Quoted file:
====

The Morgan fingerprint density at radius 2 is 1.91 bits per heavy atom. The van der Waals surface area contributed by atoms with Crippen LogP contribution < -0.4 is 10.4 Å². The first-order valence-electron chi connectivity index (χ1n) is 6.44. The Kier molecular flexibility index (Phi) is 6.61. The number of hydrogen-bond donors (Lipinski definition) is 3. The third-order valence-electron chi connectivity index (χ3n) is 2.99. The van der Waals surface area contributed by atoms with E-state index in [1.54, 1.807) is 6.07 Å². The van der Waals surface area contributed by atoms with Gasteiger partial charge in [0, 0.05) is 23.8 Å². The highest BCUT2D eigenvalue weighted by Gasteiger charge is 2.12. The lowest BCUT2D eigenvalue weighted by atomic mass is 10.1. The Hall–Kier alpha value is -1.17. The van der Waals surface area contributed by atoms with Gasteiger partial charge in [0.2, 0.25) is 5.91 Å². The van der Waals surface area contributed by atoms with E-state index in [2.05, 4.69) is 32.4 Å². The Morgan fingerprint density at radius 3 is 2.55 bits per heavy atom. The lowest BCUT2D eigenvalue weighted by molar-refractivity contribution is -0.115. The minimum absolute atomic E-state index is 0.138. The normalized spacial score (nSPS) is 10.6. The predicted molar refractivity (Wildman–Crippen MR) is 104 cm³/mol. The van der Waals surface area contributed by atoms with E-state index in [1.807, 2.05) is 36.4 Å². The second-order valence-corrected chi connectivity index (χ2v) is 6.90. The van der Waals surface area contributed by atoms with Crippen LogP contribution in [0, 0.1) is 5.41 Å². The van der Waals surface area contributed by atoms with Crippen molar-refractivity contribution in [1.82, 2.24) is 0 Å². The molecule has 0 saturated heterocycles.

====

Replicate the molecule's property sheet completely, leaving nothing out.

The Morgan fingerprint density at radius 2 is 1.91 bits per heavy atom. The van der Waals surface area contributed by atoms with Crippen LogP contribution < -0.4 is 10.4 Å². The first-order valence-electron chi connectivity index (χ1n) is 6.44. The Kier molecular flexibility index (Phi) is 6.61. The number of hydrogen-bond donors (Lipinski definition) is 3. The third-order valence-electron chi connectivity index (χ3n) is 2.99. The van der Waals surface area contributed by atoms with E-state index in [1.54, 1.807) is 6.07 Å². The van der Waals surface area contributed by atoms with Gasteiger partial charge in [0, 0.05) is 23.8 Å². The highest BCUT2D eigenvalue weighted by Gasteiger charge is 2.12. The lowest BCUT2D eigenvalue weighted by atomic mass is 10.1. The Hall–Kier alpha value is -1.17. The van der Waals surface area contributed by atoms with Gasteiger partial charge in [0.2, 0.25) is 5.91 Å². The van der Waals surface area contributed by atoms with E-state index in [2.05, 4.69) is 32.4 Å². The Morgan fingerprint density at radius 3 is 2.55 bits per heavy atom. The lowest BCUT2D eigenvalue weighted by molar-refractivity contribution is -0.115. The minimum absolute atomic E-state index is 0.138. The normalized spacial score (nSPS) is 10.6. The predicted molar refractivity (Wildman–Crippen MR) is 104 cm³/mol. The van der Waals surface area contributed by atoms with E-state index in [1.807, 2.05) is 36.4 Å². The second-order valence-corrected chi connectivity index (χ2v) is 6.90. The van der Waals surface area contributed by atoms with Crippen LogP contribution in [0, 0.1) is 5.41 Å². The van der Waals surface area contributed by atoms with Crippen molar-refractivity contribution in [1.82, 2.24) is 0 Å². The molecule has 0 saturated heterocycles.